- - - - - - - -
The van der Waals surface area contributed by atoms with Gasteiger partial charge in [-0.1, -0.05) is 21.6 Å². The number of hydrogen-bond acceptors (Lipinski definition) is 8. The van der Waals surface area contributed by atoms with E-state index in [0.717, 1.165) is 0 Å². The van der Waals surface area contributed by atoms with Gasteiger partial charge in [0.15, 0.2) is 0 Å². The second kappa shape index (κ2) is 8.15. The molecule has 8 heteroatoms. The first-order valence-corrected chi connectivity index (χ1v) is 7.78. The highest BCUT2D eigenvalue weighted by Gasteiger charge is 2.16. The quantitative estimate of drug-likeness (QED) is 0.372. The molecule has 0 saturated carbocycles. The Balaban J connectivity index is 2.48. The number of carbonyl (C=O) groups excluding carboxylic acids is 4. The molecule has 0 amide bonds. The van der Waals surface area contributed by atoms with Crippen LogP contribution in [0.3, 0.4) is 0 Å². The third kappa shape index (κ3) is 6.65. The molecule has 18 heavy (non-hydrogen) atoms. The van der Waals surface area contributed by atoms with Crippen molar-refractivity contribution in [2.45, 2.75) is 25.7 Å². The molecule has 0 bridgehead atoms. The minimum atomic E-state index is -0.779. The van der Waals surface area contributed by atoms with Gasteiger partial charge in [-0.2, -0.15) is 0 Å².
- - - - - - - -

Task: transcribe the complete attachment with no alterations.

The van der Waals surface area contributed by atoms with Gasteiger partial charge in [-0.1, -0.05) is 21.6 Å². The number of hydrogen-bond acceptors (Lipinski definition) is 8. The van der Waals surface area contributed by atoms with E-state index in [0.717, 1.165) is 0 Å². The van der Waals surface area contributed by atoms with Gasteiger partial charge in [0.15, 0.2) is 0 Å². The second kappa shape index (κ2) is 8.15. The molecule has 8 heteroatoms. The first-order valence-corrected chi connectivity index (χ1v) is 7.78. The highest BCUT2D eigenvalue weighted by Gasteiger charge is 2.16. The quantitative estimate of drug-likeness (QED) is 0.372. The molecule has 0 saturated carbocycles. The Balaban J connectivity index is 2.48. The number of carbonyl (C=O) groups excluding carboxylic acids is 4. The molecule has 0 amide bonds. The van der Waals surface area contributed by atoms with Crippen LogP contribution in [0.3, 0.4) is 0 Å². The third kappa shape index (κ3) is 6.65. The molecule has 18 heavy (non-hydrogen) atoms. The van der Waals surface area contributed by atoms with Crippen molar-refractivity contribution in [2.45, 2.75) is 25.7 Å². The molecule has 0 bridgehead atoms. The minimum atomic E-state index is -0.779. The van der Waals surface area contributed by atoms with Gasteiger partial charge in [-0.2, -0.15) is 0 Å².